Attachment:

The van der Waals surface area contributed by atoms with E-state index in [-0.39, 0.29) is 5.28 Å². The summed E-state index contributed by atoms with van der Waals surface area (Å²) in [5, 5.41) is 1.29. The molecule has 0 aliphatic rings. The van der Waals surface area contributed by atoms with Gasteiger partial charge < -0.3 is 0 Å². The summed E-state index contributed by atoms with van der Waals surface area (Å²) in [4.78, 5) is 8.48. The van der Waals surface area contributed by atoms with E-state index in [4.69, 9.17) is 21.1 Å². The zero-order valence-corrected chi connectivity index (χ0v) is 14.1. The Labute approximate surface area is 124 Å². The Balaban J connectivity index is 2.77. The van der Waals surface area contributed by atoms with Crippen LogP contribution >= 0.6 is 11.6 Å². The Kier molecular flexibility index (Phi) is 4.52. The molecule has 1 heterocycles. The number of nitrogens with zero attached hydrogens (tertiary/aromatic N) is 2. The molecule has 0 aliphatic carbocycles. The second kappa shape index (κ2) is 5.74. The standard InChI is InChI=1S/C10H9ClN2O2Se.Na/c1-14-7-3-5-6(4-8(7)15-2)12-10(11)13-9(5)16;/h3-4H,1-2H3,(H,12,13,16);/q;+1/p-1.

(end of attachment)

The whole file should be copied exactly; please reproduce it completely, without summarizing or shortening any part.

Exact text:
The van der Waals surface area contributed by atoms with E-state index in [-0.39, 0.29) is 5.28 Å². The summed E-state index contributed by atoms with van der Waals surface area (Å²) in [5, 5.41) is 1.29. The molecule has 0 aliphatic rings. The van der Waals surface area contributed by atoms with Gasteiger partial charge < -0.3 is 0 Å². The summed E-state index contributed by atoms with van der Waals surface area (Å²) in [4.78, 5) is 8.48. The van der Waals surface area contributed by atoms with E-state index in [4.69, 9.17) is 21.1 Å². The zero-order valence-corrected chi connectivity index (χ0v) is 14.1. The Labute approximate surface area is 124 Å². The Balaban J connectivity index is 2.77. The van der Waals surface area contributed by atoms with Crippen LogP contribution >= 0.6 is 11.6 Å². The Kier molecular flexibility index (Phi) is 4.52. The molecule has 1 heterocycles. The number of nitrogens with zero attached hydrogens (tertiary/aromatic N) is 2. The molecule has 0 aliphatic carbocycles. The second kappa shape index (κ2) is 5.74. The standard InChI is InChI=1S/C10H9ClN2O2Se.Na/c1-14-7-3-5-6(4-8(7)15-2)12-10(11)13-9(5)16;/h3-4H,1-2H3,(H,12,13,16);/q;+1/p-1.